This morning was our baby boy’s first day of preschool.
If you are also a mom, you know that I’ve already said enough.
There are so many emotions surrounding this day, especially given the fact that he is our first and currently only child. He is our baby that we brought home from the hospital, almost two years ago. TWO years, when in reality it seems like we’ve known him our entire lives.
It all started a few months ago, when he looked up at me and out of the blue said, “Mama. Fwends?”
It was an ordinary day. I hadn’t been proactive and planned any play-dates for that week. We were getting ready to go on another outing just the two of us. And all of a sudden, there it was. He was asking to see friends.
I don’t know if he meant that he wanted to see anyone in particular, or that he was just anxious to do something with other children his age, his size. I can imagine that being a toddler who is an only child, surrounded constantly by giant adults who talk really fast, he was probably hopeful for some time with other little ones like him. Or maybe he was beginning to recognize, in his typical, intuitive one and a half year-old fashion, that we spent every second of every day together, and a change of scenery would be nice.
This one question on the part of my toddler sent a bit of a shockwave through me. “He needs other people!” I thought. He already gets regular, sweet time with his grandparents, family members and toddler friends on occasion, but it was beginning to occur to me that my baby is not a baby any longer. He is growing, understanding more of the world around him, and in need of more than the four walls of our home each day.
It was easy for me to second guess this decision. I am a teacher, have spent lots of time studying how to teach young children, and felt generally equipped to meet my son’s needs during this stage of his life. But I had to come to the realization that he is unique, and in order to truly mother him in the best way possible, I need to recognize HIS needs, and act on them. My rambunctious, curious little man needed more structure than I could give him. He needed new experiences, new faces, and new “fwends.”
So, we started the search for a good preschool. Ultimately, we found it. It is located in a historic methodist church just off of our downtown. It is purposefully small and is run by some really great people. (Bonus points for being less than five minutes from our front door.) We got him enrolled, which led us to today.
We’ve anticipated this day for weeks now. We bought the dinosaur backpack, solar system lunchbox, and brand new tennis shoes.
This morning was a long one. We bathed, picked out his best outfit, took pictures, and were in the car twenty minutes before we needed to be there. Did I mention the preschool was less than five minutes away?
We rehearsed over and over that he would arrive at school, see friends, see his teachers, and that we’d use our code that he (thankfully) understands, “Mama be back.” We finally walked up the steps to the door and the director greeted us with a warm smile, took all of his supplies and his things, and introduced us to his teachers. Caleb held my hand as we walked to his classroom, behind his teacher, Ms. Paula. She sits down, along with two other little ones, and moves a stacking toy into a clear area of the rug. “Do you like to stack, Caleb?”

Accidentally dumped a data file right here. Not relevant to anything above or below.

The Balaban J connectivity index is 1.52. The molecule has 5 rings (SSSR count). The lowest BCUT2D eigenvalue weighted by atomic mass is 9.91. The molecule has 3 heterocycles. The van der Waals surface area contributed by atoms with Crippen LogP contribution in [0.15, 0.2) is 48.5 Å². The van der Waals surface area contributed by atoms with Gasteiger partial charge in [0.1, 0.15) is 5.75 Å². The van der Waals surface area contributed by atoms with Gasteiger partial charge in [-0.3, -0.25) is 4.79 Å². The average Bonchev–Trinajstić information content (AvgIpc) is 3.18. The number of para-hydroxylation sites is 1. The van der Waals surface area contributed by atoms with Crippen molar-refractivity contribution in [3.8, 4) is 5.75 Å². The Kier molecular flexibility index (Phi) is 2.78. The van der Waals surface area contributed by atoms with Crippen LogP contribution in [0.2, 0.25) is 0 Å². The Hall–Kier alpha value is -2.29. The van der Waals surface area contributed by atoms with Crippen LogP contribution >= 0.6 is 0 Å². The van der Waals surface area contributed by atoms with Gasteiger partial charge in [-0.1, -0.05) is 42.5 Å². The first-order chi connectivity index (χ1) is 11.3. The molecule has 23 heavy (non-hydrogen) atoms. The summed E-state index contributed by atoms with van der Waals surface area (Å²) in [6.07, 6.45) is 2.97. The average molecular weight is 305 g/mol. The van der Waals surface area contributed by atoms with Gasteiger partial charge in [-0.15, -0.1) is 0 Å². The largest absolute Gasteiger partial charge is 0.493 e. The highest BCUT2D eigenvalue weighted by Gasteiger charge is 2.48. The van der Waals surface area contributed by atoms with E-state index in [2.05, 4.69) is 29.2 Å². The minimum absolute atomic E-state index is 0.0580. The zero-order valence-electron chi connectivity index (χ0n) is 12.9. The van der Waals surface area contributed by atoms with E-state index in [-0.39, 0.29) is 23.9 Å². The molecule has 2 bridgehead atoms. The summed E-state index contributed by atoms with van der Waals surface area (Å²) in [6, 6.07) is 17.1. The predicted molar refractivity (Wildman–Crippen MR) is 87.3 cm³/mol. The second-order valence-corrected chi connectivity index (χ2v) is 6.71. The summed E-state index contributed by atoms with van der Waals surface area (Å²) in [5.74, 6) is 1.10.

How did she know?
Stacking is usually his first go-to. He slowly walks into the room, and then pauses, while he looks back with mild panic in his eyes, “Mama hold you?”
That’s when I wrapped him in a big hug and said, “Buddy, you’re going to do great. Mama be back. Love you.”
He turned back around and stood, looking into the classroom, still hesitant and clutching his sippy cup, but with NO tears.
I gulped down my own tears, slipped into the hallway, and the director walked me back out of the building. Thankfully. She must have known I wouldn’t be able to think clearly or know how to retrace my steps.
I kept hearing what I thought was my phone alarm going off, so on two different occasions during his drop off, I pulled out my phone to try and turn it off, but no alarm. Throughout the whole morning, I felt clumsy and unsure. I had to remind myself that if I was confident, he would be too. So I put on the ‘face’ of being calm, cool and collected, when in reality I was breathing deep and trying to process the magnitude of what this day means.
I realized as I stepped back out into the parking lot that what I was hearing wasn’t my phone at all, it was the church bells ringing the hour. As I bounced down the steps and listened to the bells with the wind gently blowing through my hair, I knew that moment marked a milestone for me; both in my motherhood, and in my life with our sweet boy. He was taking his first step out into the world, and in order for him to do that, I have to let go, little by little.
Now, I’ll try to do something other than pace the floor for the remaining minutes until I go pick him up.
I know it will get easier. And I am looking forward to what this newfound independence for both of us will look like as our family continues to grow and evolve.
No matter what may come, I want to always remember my precious toddler Caleb, bravely walking into the unfamiliar apart from his mom on his first day of Madison United Methodist’s Owl Class. This is only the beginning.